MIKEY GARCIA, THE FORGOTTEN MAN — Time heals all wounds and makes us forget, so they say. In less than two weeks, the highly anticipated rematch between WBA featherweight title holder Carl Frampton and Leo Santa Cruz will take place at the MGM Grand in Las Vegas. However, there is a fighter on the undercard challenging for the WBC lightweight title who, if he wins, becomes a serious threat to every elite fighter campaigning between 130 and 140 pounds. His name is Mikey Garcia 35-0 (29).
Garcia, who has won WBO titles at featherweight and super featherweight, will attempt to win a world title in his third weight class and continue his comeback from a 2 1/2-year contract hiatus. His opponent, undefeated Dejan Zlaticanin 22-0 (15), may be the toughest opponent of his career.
Garcia last fought on July 30 of last year at Barclays Center in Brooklyn, scoring a fifth-round TKO of Elio Rojas. Garcia had Rojas down four times before referee Eddie Claudio waved off the fight at 2:02 of the round. The bout was contested at 140 pounds and he looked good; making 135 should be no problem and I expect him to look even better.
With the recent emergence of Guillermo Rigondeaux, Terence Crawford and Vasyl Lomachenko, Garcia has been all but forgotten. Yet, when it comes to boxing, Mikey Garcia is a textbook and complete fighter, in much the same vein as vintage Donald Curry and Alexis Arguello were during their eras. Like Curry and Arguello….Garcia has perfect structure and form. He fights with his hands up in a tight guard. His punches are never throwaways, but always delivered with leverage and power. They’re short and concise and they land cleanly on the intended target. Mikey is a boxer-puncher who inches his way forward and tries to force his opponents into committing to something or making a mistake so he can attack the opening. On the flip side, if he’s forced to go back, he’s a great counter-puncher, landing shots up the middle as set-ups for his finishing blows. Another admirable thing about Garcia is that he seeks to test himself against the best available opponents. His versatility makes him very formidable to all the big names in between 130 and 140.
Boxing fans should be looking forward to hopefully seeing Garcia in high profile bouts with Lomachenko and Crawford down the road…because, believe me, stylistically, he matches up well with both of them. But first he has to get past Zlaticanin, which due to Mikey’s inactivity, is not a given. Zlaticanin, 32, is a southpaw whose stance is pretty straight up and down and his style can best be described as a swarmer. He has good power in his left hand as he demonstrated against Ricky Burns. His aggression is sporadic and he tends to get excited and wings his punches when his opponent is in retreat. In doing that he leaves himself wide open for left hooks to the body, and once they start landing, the next stop is upstairs to the head. However, he presses forward in a straight line and jabs with only one intent, and that’s only to remind his opponent that he throws more than finishing punches.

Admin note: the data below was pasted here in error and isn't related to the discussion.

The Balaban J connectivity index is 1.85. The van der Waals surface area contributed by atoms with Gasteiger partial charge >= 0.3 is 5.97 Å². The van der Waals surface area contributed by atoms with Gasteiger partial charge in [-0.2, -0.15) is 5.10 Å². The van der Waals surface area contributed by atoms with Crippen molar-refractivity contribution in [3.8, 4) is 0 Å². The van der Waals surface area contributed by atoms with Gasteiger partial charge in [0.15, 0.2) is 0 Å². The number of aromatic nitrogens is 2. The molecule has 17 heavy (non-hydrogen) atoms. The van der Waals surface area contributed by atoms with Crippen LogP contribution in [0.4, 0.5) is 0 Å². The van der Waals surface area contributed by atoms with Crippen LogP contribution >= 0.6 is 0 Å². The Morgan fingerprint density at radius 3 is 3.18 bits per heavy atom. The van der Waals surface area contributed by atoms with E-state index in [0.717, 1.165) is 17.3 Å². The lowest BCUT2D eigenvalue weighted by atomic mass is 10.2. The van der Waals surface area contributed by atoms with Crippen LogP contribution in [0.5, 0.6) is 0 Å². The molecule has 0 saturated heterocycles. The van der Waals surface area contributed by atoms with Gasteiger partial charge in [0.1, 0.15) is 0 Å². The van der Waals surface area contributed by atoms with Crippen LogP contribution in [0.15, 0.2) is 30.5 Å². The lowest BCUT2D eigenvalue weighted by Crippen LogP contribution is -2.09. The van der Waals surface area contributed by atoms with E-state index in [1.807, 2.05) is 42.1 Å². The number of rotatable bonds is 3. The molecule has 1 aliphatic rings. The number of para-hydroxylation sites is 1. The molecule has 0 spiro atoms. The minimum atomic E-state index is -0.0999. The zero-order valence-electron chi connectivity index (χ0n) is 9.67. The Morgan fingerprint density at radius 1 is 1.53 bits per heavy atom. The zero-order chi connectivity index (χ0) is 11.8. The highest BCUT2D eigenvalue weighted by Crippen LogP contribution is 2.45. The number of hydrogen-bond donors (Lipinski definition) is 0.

It’s hard to think a fighter like Zlaticanin will be Garcia’s stumbling block; he’s just too predictable and open before and during exchanges. I expect that Mikey, after letting Zlaticanin do most of the work during the first two or three rounds, will pick it up and counter everything he sends his way. And if Dejan senses he’s in over his head and backs off, Garcia is more than capable of going to him and doing damage.
Assuming Garcia gets past Zlaticanin, he’ll no doubt be in the mix for a big fight against Vasyl Lomachenko. Granted, Lomachenko is a phenom. But there’s is one thing about him that is still unknown; and that is how good he can take a punch. My gut tells me he can, but until it’s proven the question remains. I doubt anyone disputes that in the near future, Lomachenko will be looking north with the intent of adding the lightweight title to his resume. A title bout between the undefeated Garcia and once-beaten Lomachenko would be huge as they’re both among the upper-tier talents.
Stylistically, Garcia and Lomachenko are the ultimate style conundrum to each other. Usually, structured guys the likes of Garcia are often stymied by fighters who possess the speed, flash and unpredictability of a Lomachenko. But in this instance, I’m not sure that applies. Based on watching him progress, my intuition tells me that Garcia fully grasps that sound fundamentals are capable of neutralizing speed and movement that often goes against convention, as long as you don’t panic and believe in your fundamentals and structure. It would be something to behold if Lomachenko faced a fighter he couldn’t con with his speed into doing things he didn’t want to do. And if Garcia was able to take that away from Lomachenko, Vasyl’s effectiveness would be greatly diminished and at the same time it would be easier for Garcia to force Lomachenko into engaging with him more on his terms.
What makes the potential matchup so intriguing is that one’s strength is the other’s weakness and vice-versa. Neither has ever had another fighter in front of him, stylistically, who had the requisite tools needed to deal with their most effective weapons. In actuality, it could be a battle of wills as to who can stay true to what they do best while at the same time trying to get the other to stray from his strength.
It is my suspicion that Mikey Garcia will soon be on Vasyl Lomachenko’s radar, and boxing will be better for it.
Photo credit: Scott Hirano, SHOWTIME
Frank Lotierzo can be contacted at GlovedFist@Gmail.com
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